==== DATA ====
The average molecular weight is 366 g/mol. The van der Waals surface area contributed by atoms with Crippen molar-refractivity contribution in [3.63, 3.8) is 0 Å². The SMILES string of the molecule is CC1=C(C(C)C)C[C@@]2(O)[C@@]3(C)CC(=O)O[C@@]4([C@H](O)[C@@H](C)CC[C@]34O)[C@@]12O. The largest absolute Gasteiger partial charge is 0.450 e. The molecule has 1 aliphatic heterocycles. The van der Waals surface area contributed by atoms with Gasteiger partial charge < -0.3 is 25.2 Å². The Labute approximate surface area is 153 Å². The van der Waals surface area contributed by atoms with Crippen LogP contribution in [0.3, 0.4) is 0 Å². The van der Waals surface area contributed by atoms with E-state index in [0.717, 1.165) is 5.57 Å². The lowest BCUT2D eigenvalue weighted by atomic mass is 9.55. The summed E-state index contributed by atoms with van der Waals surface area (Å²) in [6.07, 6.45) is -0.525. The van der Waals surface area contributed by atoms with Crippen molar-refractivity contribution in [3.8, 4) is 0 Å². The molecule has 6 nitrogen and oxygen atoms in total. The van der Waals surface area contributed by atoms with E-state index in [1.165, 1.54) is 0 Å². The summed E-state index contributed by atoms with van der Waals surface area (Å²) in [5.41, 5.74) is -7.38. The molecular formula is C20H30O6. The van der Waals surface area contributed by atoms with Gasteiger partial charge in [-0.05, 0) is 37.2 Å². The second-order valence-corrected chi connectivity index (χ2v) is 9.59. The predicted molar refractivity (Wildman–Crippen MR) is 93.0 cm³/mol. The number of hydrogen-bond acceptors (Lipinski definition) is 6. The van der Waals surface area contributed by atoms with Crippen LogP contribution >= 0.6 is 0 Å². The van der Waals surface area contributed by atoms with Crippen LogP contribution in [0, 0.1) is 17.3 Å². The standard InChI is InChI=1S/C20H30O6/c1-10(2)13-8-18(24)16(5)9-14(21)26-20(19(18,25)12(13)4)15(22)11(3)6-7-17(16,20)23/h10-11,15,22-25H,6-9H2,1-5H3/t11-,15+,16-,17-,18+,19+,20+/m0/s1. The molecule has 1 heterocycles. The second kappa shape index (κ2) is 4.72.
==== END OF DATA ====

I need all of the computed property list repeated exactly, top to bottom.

The average molecular weight is 366 g/mol. The van der Waals surface area contributed by atoms with Crippen molar-refractivity contribution in [3.63, 3.8) is 0 Å². The SMILES string of the molecule is CC1=C(C(C)C)C[C@@]2(O)[C@@]3(C)CC(=O)O[C@@]4([C@H](O)[C@@H](C)CC[C@]34O)[C@@]12O. The largest absolute Gasteiger partial charge is 0.450 e. The molecule has 1 aliphatic heterocycles. The van der Waals surface area contributed by atoms with Gasteiger partial charge < -0.3 is 25.2 Å². The Labute approximate surface area is 153 Å². The van der Waals surface area contributed by atoms with Crippen LogP contribution in [0.3, 0.4) is 0 Å². The van der Waals surface area contributed by atoms with E-state index in [0.717, 1.165) is 5.57 Å². The lowest BCUT2D eigenvalue weighted by atomic mass is 9.55. The summed E-state index contributed by atoms with van der Waals surface area (Å²) in [6.07, 6.45) is -0.525. The van der Waals surface area contributed by atoms with Crippen molar-refractivity contribution in [3.8, 4) is 0 Å². The molecule has 6 nitrogen and oxygen atoms in total. The van der Waals surface area contributed by atoms with E-state index in [1.165, 1.54) is 0 Å². The summed E-state index contributed by atoms with van der Waals surface area (Å²) in [5.41, 5.74) is -7.38. The molecular formula is C20H30O6. The van der Waals surface area contributed by atoms with Gasteiger partial charge in [-0.05, 0) is 37.2 Å². The second-order valence-corrected chi connectivity index (χ2v) is 9.59. The predicted molar refractivity (Wildman–Crippen MR) is 93.0 cm³/mol. The number of hydrogen-bond acceptors (Lipinski definition) is 6. The van der Waals surface area contributed by atoms with Crippen LogP contribution >= 0.6 is 0 Å². The van der Waals surface area contributed by atoms with Crippen LogP contribution in [0, 0.1) is 17.3 Å². The standard InChI is InChI=1S/C20H30O6/c1-10(2)13-8-18(24)16(5)9-14(21)26-20(19(18,25)12(13)4)15(22)11(3)6-7-17(16,20)23/h10-11,15,22-25H,6-9H2,1-5H3/t11-,15+,16-,17-,18+,19+,20+/m0/s1. The molecule has 1 heterocycles. The second kappa shape index (κ2) is 4.72.